Operational cost issues were also pushing the brands towards joint sites, often combining a hotel brand with an extended stay brand. Asli Kutlucan, senior partner for development and acquisition at Cycas Hospitality, declared herself a fan, loving the efficiencies that a pairing creates. In London, StayCity has recently agreed a deal on a site it will share with Premier Inn, while in Paris, a tri-branded site is currently being negotiated. “We’re seeing this more and more,” said Christabelle Morgan-Desouches, head of development for Accor’s Adagio aparthotel brand: “Half of my projects in Europe are double branded.”
Hotel developers were also eyeing up high streets, where traditional retail was suffering from as consumers move online; one UK shopping centre was recently put up for auction with a GBP1 starting price. “The decline of retail is opening up some interesting opportunities for some hybrid development,” said Kutlucan. And both Whitbread and Hilton see opportunities to take their new brands into high streets. “I think the above ground floor space offers a great opportunity,” said Fitzgibbon. “If others such as student accommodation providers come in, we can make the high street more vibrant.”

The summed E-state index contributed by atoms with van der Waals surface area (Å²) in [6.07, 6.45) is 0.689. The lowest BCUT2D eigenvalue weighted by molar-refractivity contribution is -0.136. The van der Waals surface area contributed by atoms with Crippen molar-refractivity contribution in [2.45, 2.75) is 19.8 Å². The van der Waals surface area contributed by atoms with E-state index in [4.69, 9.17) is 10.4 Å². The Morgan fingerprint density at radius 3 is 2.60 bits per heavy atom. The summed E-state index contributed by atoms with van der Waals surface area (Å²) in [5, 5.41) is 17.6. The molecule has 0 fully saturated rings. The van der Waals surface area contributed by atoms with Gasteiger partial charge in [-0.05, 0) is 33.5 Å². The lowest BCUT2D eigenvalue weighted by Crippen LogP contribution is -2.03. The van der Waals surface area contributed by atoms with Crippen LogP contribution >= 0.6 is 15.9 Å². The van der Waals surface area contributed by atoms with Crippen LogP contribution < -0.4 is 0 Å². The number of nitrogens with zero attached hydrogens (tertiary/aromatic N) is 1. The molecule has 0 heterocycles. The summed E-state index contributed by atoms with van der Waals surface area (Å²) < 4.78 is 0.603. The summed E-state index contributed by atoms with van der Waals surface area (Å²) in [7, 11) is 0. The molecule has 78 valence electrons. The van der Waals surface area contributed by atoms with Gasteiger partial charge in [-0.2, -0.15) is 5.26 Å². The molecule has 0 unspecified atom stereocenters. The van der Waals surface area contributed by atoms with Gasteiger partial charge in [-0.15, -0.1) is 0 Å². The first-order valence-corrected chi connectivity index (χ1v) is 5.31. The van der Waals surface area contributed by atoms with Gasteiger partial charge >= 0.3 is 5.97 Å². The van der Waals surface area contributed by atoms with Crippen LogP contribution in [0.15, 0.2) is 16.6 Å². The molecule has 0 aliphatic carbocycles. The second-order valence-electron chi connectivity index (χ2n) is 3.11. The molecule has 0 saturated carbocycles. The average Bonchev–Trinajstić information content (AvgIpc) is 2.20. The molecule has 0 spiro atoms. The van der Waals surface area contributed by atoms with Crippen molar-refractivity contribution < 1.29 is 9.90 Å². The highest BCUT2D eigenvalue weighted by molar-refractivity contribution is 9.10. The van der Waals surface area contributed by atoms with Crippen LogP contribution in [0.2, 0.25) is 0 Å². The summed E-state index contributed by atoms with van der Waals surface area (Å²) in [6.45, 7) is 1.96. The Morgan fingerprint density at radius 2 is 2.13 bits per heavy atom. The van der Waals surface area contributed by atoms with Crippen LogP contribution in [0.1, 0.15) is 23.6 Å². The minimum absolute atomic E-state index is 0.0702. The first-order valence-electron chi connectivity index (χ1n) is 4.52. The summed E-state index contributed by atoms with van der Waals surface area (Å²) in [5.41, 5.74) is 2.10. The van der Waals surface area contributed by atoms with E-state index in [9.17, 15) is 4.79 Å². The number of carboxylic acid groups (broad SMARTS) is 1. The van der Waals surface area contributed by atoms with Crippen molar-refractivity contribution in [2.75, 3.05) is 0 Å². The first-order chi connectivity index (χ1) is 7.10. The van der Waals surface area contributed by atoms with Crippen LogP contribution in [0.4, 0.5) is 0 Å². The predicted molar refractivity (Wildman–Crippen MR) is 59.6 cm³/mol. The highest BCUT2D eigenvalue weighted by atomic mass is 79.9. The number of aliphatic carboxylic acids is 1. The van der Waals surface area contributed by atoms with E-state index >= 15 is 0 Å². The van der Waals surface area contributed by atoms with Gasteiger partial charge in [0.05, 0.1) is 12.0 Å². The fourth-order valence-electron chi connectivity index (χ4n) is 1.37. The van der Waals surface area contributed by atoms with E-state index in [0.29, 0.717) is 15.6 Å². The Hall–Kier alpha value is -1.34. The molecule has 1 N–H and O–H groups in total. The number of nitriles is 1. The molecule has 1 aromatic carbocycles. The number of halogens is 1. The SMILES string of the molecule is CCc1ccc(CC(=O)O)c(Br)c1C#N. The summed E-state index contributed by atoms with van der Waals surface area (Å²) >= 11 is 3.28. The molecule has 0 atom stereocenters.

Alongside changing product demands, consumers were also changing the way they sought out new adventures and places to stay. Cedric Gobilliard, senior vice president of Accor’s lifestyle division, said his new properties now rely on social marketing and word of mouth spread via social media, to grow bookings: one new South American property has already gathered more than 40% occupancy at opening, without the use of any traditional promotion.
HA Perspective [by Chris Bown]: Consumer tastes and behaviours are changing, and as more and more increasingly sad-looking British high streets are demonstrating, a failure to adapt leads to a number of unhappy outcomes. For investors, the value destruction is alarming. So it is ironic that retail, once a stalwart mainstream property investment, may yet see the alternatives coming to repopulate and rescue town centres, with student living and hotel brands bringing back the buzz to urban landscapes.
It is easy to become blasé about new brands, but with Motto and Zip, two major hospitality groups have spotted opportunities in the market, and are going for them. The contrast between asset-light branding, and investment-led returns, was laid bare by the differing approaches. Whitbread has spotted a market sector it feels is not currently adequately provided for, and is going to grab that with a planned national roll-out that it can, probably, do at speed, once it has trialled the format and got it right. Hilton has to sell Motto to those that will build their hotels, as well as demonstrating it has created a new product that will fit neatly between hotel and trendy hostel markets.
While Zip is largely aimed at finding its customers from those using mom and pop B&Bs, there will be some existing chains worrying about its arrival. Anderson admitted the brand could challenge EasyHotel in a few locations. But close to the Cardiff testbed site, we suspect the manager of the city’s rather tired, first generation Campanile will also be having sleepless nights, once the white van men, rugby fans and visiting contractors get the hang of booking into Zip.